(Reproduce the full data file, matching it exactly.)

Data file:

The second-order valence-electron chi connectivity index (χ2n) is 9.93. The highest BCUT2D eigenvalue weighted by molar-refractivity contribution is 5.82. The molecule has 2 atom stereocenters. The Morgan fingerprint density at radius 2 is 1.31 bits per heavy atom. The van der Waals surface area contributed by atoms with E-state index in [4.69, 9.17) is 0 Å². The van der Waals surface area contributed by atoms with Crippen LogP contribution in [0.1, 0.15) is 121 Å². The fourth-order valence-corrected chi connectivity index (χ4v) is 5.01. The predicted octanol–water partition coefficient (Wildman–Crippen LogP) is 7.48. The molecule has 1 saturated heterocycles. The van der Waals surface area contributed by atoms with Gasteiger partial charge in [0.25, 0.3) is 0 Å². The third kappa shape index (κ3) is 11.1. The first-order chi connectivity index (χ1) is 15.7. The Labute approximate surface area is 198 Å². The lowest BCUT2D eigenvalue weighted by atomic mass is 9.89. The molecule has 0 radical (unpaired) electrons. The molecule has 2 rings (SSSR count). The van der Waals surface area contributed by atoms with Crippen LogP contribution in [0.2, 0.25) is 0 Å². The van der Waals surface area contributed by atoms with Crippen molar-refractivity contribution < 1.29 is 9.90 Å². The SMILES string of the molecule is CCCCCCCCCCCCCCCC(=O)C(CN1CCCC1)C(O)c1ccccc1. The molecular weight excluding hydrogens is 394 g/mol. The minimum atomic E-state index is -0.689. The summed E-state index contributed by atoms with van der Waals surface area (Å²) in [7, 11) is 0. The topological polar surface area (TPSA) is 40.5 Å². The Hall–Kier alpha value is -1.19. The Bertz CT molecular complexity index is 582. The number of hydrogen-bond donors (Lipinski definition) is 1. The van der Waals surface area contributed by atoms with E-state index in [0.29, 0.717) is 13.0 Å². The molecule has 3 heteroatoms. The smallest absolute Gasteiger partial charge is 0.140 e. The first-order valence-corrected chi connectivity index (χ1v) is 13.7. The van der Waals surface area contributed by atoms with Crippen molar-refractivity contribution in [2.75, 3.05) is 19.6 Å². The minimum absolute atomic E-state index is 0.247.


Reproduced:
The second-order valence-electron chi connectivity index (χ2n) is 9.93. The highest BCUT2D eigenvalue weighted by molar-refractivity contribution is 5.82. The molecule has 2 atom stereocenters. The Morgan fingerprint density at radius 2 is 1.31 bits per heavy atom. The van der Waals surface area contributed by atoms with E-state index in [4.69, 9.17) is 0 Å². The van der Waals surface area contributed by atoms with Crippen LogP contribution in [0.1, 0.15) is 121 Å². The fourth-order valence-corrected chi connectivity index (χ4v) is 5.01. The predicted octanol–water partition coefficient (Wildman–Crippen LogP) is 7.48. The molecule has 1 saturated heterocycles. The van der Waals surface area contributed by atoms with Gasteiger partial charge in [0.25, 0.3) is 0 Å². The third kappa shape index (κ3) is 11.1. The first-order chi connectivity index (χ1) is 15.7. The Labute approximate surface area is 198 Å². The lowest BCUT2D eigenvalue weighted by atomic mass is 9.89. The molecule has 0 radical (unpaired) electrons. The molecule has 2 rings (SSSR count). The van der Waals surface area contributed by atoms with Crippen LogP contribution in [0.2, 0.25) is 0 Å². The van der Waals surface area contributed by atoms with Crippen molar-refractivity contribution < 1.29 is 9.90 Å². The SMILES string of the molecule is CCCCCCCCCCCCCCCC(=O)C(CN1CCCC1)C(O)c1ccccc1. The molecular weight excluding hydrogens is 394 g/mol. The minimum atomic E-state index is -0.689. The summed E-state index contributed by atoms with van der Waals surface area (Å²) in [7, 11) is 0. The topological polar surface area (TPSA) is 40.5 Å². The Hall–Kier alpha value is -1.19. The Bertz CT molecular complexity index is 582. The number of hydrogen-bond donors (Lipinski definition) is 1. The van der Waals surface area contributed by atoms with E-state index in [0.29, 0.717) is 13.0 Å². The molecule has 3 heteroatoms. The smallest absolute Gasteiger partial charge is 0.140 e. The first-order valence-corrected chi connectivity index (χ1v) is 13.7. The van der Waals surface area contributed by atoms with Crippen molar-refractivity contribution in [2.75, 3.05) is 19.6 Å². The minimum absolute atomic E-state index is 0.247.